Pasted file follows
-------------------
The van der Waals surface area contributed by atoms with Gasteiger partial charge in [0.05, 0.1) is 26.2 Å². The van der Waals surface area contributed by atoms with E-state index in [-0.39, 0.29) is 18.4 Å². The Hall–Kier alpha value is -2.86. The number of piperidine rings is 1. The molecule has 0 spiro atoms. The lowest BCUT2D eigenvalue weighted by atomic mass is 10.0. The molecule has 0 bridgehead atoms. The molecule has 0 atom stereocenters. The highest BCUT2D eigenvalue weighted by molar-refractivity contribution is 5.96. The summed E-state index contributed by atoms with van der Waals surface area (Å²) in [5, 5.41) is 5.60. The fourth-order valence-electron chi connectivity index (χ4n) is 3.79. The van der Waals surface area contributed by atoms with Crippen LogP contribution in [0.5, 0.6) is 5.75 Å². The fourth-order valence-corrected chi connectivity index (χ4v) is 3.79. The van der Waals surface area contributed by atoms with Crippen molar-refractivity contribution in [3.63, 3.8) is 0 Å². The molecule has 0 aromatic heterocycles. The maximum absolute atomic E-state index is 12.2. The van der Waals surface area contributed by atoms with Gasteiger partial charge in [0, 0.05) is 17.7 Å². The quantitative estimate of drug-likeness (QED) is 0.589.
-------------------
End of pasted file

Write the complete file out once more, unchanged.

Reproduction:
The van der Waals surface area contributed by atoms with Gasteiger partial charge in [0.05, 0.1) is 26.2 Å². The van der Waals surface area contributed by atoms with E-state index in [-0.39, 0.29) is 18.4 Å². The Hall–Kier alpha value is -2.86. The number of piperidine rings is 1. The molecule has 0 spiro atoms. The lowest BCUT2D eigenvalue weighted by atomic mass is 10.0. The molecule has 0 bridgehead atoms. The molecule has 0 atom stereocenters. The highest BCUT2D eigenvalue weighted by molar-refractivity contribution is 5.96. The summed E-state index contributed by atoms with van der Waals surface area (Å²) in [5, 5.41) is 5.60. The fourth-order valence-electron chi connectivity index (χ4n) is 3.79. The van der Waals surface area contributed by atoms with Crippen LogP contribution in [0.5, 0.6) is 5.75 Å². The fourth-order valence-corrected chi connectivity index (χ4v) is 3.79. The van der Waals surface area contributed by atoms with Crippen molar-refractivity contribution in [3.63, 3.8) is 0 Å². The molecule has 0 aromatic heterocycles. The maximum absolute atomic E-state index is 12.2. The van der Waals surface area contributed by atoms with Gasteiger partial charge in [0, 0.05) is 17.7 Å². The quantitative estimate of drug-likeness (QED) is 0.589.